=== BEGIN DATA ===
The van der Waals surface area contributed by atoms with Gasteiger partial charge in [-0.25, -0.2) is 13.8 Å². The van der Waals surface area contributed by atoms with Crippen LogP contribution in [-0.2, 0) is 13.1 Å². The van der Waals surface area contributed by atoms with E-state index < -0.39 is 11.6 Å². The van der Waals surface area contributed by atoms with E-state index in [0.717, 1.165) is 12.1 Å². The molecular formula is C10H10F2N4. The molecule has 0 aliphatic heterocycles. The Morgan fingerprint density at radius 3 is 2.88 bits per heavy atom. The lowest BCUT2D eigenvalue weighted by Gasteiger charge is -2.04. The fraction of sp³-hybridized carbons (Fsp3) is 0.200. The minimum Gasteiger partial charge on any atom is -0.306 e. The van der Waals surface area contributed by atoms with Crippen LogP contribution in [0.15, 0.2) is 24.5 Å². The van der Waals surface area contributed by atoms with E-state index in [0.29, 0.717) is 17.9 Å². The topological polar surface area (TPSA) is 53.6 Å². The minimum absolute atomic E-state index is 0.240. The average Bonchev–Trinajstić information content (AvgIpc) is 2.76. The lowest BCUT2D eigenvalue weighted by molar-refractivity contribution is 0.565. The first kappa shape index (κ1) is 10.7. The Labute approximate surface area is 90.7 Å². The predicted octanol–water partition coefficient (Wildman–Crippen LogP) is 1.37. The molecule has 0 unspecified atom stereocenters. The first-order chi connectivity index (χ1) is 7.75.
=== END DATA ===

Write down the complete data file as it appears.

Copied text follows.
The van der Waals surface area contributed by atoms with Gasteiger partial charge in [-0.25, -0.2) is 13.8 Å². The van der Waals surface area contributed by atoms with Crippen LogP contribution in [-0.2, 0) is 13.1 Å². The van der Waals surface area contributed by atoms with E-state index < -0.39 is 11.6 Å². The van der Waals surface area contributed by atoms with E-state index in [0.717, 1.165) is 12.1 Å². The molecular formula is C10H10F2N4. The molecule has 0 aliphatic heterocycles. The Morgan fingerprint density at radius 3 is 2.88 bits per heavy atom. The lowest BCUT2D eigenvalue weighted by Gasteiger charge is -2.04. The fraction of sp³-hybridized carbons (Fsp3) is 0.200. The minimum Gasteiger partial charge on any atom is -0.306 e. The van der Waals surface area contributed by atoms with Crippen LogP contribution in [0.15, 0.2) is 24.5 Å². The van der Waals surface area contributed by atoms with E-state index in [0.29, 0.717) is 17.9 Å². The topological polar surface area (TPSA) is 53.6 Å². The minimum absolute atomic E-state index is 0.240. The average Bonchev–Trinajstić information content (AvgIpc) is 2.76. The lowest BCUT2D eigenvalue weighted by molar-refractivity contribution is 0.565. The first kappa shape index (κ1) is 10.7. The Labute approximate surface area is 90.7 Å². The predicted octanol–water partition coefficient (Wildman–Crippen LogP) is 1.37. The molecule has 0 unspecified atom stereocenters. The first-order chi connectivity index (χ1) is 7.75.